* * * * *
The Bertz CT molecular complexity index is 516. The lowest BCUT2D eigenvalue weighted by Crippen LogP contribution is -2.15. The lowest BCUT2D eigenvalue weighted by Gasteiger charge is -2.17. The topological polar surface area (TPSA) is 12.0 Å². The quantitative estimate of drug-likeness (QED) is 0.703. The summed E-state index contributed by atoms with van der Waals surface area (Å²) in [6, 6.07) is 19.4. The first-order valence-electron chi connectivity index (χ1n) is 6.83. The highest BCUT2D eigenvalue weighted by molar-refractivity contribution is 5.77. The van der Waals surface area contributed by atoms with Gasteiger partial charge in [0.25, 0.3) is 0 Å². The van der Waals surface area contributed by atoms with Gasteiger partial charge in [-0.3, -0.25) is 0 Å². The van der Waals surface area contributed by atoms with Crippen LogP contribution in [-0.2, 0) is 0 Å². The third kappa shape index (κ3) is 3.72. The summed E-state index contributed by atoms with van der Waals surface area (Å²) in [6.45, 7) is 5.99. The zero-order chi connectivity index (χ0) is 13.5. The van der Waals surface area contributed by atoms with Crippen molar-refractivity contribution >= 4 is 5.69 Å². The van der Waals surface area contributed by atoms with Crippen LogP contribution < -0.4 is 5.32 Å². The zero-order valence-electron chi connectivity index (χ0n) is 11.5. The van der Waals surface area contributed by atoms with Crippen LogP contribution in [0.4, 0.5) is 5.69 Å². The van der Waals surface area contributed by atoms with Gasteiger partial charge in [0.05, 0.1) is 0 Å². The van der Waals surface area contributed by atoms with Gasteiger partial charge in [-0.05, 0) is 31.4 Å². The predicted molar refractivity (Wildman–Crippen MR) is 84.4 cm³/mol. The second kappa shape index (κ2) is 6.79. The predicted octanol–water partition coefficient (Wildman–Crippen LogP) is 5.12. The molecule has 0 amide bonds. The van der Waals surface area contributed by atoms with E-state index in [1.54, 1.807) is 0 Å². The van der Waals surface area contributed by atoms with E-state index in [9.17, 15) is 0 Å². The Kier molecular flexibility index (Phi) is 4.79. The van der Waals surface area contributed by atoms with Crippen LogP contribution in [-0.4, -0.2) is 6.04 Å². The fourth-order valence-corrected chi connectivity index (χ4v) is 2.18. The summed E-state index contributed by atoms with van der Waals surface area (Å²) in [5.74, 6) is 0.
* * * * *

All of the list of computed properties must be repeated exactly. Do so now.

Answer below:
The Bertz CT molecular complexity index is 516. The lowest BCUT2D eigenvalue weighted by Crippen LogP contribution is -2.15. The lowest BCUT2D eigenvalue weighted by Gasteiger charge is -2.17. The topological polar surface area (TPSA) is 12.0 Å². The quantitative estimate of drug-likeness (QED) is 0.703. The summed E-state index contributed by atoms with van der Waals surface area (Å²) in [6, 6.07) is 19.4. The first-order valence-electron chi connectivity index (χ1n) is 6.83. The highest BCUT2D eigenvalue weighted by molar-refractivity contribution is 5.77. The van der Waals surface area contributed by atoms with Gasteiger partial charge in [0.25, 0.3) is 0 Å². The van der Waals surface area contributed by atoms with Gasteiger partial charge in [-0.3, -0.25) is 0 Å². The van der Waals surface area contributed by atoms with Crippen LogP contribution in [-0.2, 0) is 0 Å². The third kappa shape index (κ3) is 3.72. The summed E-state index contributed by atoms with van der Waals surface area (Å²) in [6.45, 7) is 5.99. The zero-order chi connectivity index (χ0) is 13.5. The van der Waals surface area contributed by atoms with Crippen molar-refractivity contribution >= 4 is 5.69 Å². The van der Waals surface area contributed by atoms with Crippen LogP contribution < -0.4 is 5.32 Å². The zero-order valence-electron chi connectivity index (χ0n) is 11.5. The van der Waals surface area contributed by atoms with Crippen LogP contribution in [0.4, 0.5) is 5.69 Å². The van der Waals surface area contributed by atoms with Gasteiger partial charge in [0.05, 0.1) is 0 Å². The van der Waals surface area contributed by atoms with Gasteiger partial charge in [-0.05, 0) is 31.4 Å². The predicted molar refractivity (Wildman–Crippen MR) is 84.4 cm³/mol. The second kappa shape index (κ2) is 6.79. The predicted octanol–water partition coefficient (Wildman–Crippen LogP) is 5.12. The molecule has 0 amide bonds. The van der Waals surface area contributed by atoms with E-state index in [1.54, 1.807) is 0 Å². The van der Waals surface area contributed by atoms with E-state index in [9.17, 15) is 0 Å². The Kier molecular flexibility index (Phi) is 4.79. The van der Waals surface area contributed by atoms with Crippen LogP contribution in [-0.4, -0.2) is 6.04 Å². The fourth-order valence-corrected chi connectivity index (χ4v) is 2.18. The summed E-state index contributed by atoms with van der Waals surface area (Å²) in [5.74, 6) is 0.